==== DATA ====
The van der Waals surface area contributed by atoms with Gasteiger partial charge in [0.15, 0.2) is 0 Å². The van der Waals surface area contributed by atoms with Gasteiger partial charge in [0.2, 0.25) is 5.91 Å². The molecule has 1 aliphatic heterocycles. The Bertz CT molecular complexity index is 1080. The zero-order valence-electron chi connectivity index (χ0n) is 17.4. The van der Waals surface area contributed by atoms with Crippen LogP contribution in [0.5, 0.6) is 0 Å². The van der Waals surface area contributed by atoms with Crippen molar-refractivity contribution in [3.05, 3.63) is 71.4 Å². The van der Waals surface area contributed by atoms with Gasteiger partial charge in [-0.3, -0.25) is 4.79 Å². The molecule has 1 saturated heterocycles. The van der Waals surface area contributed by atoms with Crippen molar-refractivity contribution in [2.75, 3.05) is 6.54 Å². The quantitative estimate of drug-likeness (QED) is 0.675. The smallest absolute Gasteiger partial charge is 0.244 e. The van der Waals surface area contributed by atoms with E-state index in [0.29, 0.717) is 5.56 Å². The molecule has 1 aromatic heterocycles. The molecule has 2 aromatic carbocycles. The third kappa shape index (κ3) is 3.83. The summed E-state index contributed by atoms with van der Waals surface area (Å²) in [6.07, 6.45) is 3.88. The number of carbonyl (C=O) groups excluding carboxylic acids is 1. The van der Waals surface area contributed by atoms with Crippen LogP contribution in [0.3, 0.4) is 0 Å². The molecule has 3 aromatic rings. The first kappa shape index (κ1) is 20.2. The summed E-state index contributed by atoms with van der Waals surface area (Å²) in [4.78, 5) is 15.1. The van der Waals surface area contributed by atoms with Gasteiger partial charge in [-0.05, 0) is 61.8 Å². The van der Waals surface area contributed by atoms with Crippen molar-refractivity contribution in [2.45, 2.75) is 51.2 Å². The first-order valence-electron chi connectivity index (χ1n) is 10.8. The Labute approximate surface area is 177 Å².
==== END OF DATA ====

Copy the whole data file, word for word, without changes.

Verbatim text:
The van der Waals surface area contributed by atoms with Gasteiger partial charge in [0.15, 0.2) is 0 Å². The van der Waals surface area contributed by atoms with Gasteiger partial charge in [0.2, 0.25) is 5.91 Å². The molecule has 1 aliphatic heterocycles. The Bertz CT molecular complexity index is 1080. The zero-order valence-electron chi connectivity index (χ0n) is 17.4. The van der Waals surface area contributed by atoms with Crippen LogP contribution in [0.5, 0.6) is 0 Å². The van der Waals surface area contributed by atoms with Crippen molar-refractivity contribution in [3.05, 3.63) is 71.4 Å². The van der Waals surface area contributed by atoms with Gasteiger partial charge in [-0.3, -0.25) is 4.79 Å². The molecule has 1 saturated heterocycles. The van der Waals surface area contributed by atoms with Crippen molar-refractivity contribution in [2.75, 3.05) is 6.54 Å². The quantitative estimate of drug-likeness (QED) is 0.675. The smallest absolute Gasteiger partial charge is 0.244 e. The van der Waals surface area contributed by atoms with E-state index in [0.29, 0.717) is 5.56 Å². The molecule has 1 aromatic heterocycles. The molecule has 2 aromatic carbocycles. The third kappa shape index (κ3) is 3.83. The summed E-state index contributed by atoms with van der Waals surface area (Å²) in [6.07, 6.45) is 3.88. The number of carbonyl (C=O) groups excluding carboxylic acids is 1. The van der Waals surface area contributed by atoms with Crippen LogP contribution in [0.3, 0.4) is 0 Å². The molecule has 3 aromatic rings. The first kappa shape index (κ1) is 20.2. The summed E-state index contributed by atoms with van der Waals surface area (Å²) in [4.78, 5) is 15.1. The van der Waals surface area contributed by atoms with Gasteiger partial charge in [-0.05, 0) is 61.8 Å². The van der Waals surface area contributed by atoms with Crippen molar-refractivity contribution in [2.45, 2.75) is 51.2 Å². The first-order valence-electron chi connectivity index (χ1n) is 10.8. The Labute approximate surface area is 177 Å².